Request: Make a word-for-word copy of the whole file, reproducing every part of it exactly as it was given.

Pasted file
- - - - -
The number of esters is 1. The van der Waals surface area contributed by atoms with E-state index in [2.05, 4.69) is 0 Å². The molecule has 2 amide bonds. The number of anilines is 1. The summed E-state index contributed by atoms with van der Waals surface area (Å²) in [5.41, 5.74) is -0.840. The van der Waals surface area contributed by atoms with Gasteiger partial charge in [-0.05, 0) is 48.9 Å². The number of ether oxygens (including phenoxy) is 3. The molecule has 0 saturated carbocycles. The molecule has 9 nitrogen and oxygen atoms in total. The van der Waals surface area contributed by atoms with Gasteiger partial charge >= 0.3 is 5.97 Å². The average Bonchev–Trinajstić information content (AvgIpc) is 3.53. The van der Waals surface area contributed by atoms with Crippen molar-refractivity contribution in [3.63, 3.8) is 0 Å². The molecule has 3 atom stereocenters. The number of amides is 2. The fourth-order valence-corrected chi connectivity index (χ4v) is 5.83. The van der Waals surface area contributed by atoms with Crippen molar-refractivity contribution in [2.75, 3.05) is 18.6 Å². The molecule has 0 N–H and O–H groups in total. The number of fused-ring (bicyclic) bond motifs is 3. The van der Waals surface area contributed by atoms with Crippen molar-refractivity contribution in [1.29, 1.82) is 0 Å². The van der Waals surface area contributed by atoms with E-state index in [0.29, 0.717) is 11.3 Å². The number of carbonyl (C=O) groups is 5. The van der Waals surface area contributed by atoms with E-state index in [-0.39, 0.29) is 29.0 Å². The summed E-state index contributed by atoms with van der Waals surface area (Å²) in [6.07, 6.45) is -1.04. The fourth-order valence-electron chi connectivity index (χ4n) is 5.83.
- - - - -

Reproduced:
The number of esters is 1. The van der Waals surface area contributed by atoms with E-state index in [2.05, 4.69) is 0 Å². The molecule has 2 amide bonds. The number of anilines is 1. The summed E-state index contributed by atoms with van der Waals surface area (Å²) in [5.41, 5.74) is -0.840. The van der Waals surface area contributed by atoms with Gasteiger partial charge in [-0.05, 0) is 48.9 Å². The number of ether oxygens (including phenoxy) is 3. The molecule has 0 saturated carbocycles. The molecule has 9 nitrogen and oxygen atoms in total. The van der Waals surface area contributed by atoms with Gasteiger partial charge >= 0.3 is 5.97 Å². The average Bonchev–Trinajstić information content (AvgIpc) is 3.53. The van der Waals surface area contributed by atoms with Crippen molar-refractivity contribution in [3.63, 3.8) is 0 Å². The molecule has 3 atom stereocenters. The number of amides is 2. The fourth-order valence-corrected chi connectivity index (χ4v) is 5.83. The van der Waals surface area contributed by atoms with Crippen molar-refractivity contribution in [2.75, 3.05) is 18.6 Å². The molecule has 0 N–H and O–H groups in total. The number of fused-ring (bicyclic) bond motifs is 3. The van der Waals surface area contributed by atoms with Crippen molar-refractivity contribution in [1.29, 1.82) is 0 Å². The van der Waals surface area contributed by atoms with E-state index in [0.29, 0.717) is 11.3 Å². The number of carbonyl (C=O) groups is 5. The van der Waals surface area contributed by atoms with E-state index in [-0.39, 0.29) is 29.0 Å². The summed E-state index contributed by atoms with van der Waals surface area (Å²) in [6.07, 6.45) is -1.04. The fourth-order valence-electron chi connectivity index (χ4n) is 5.83.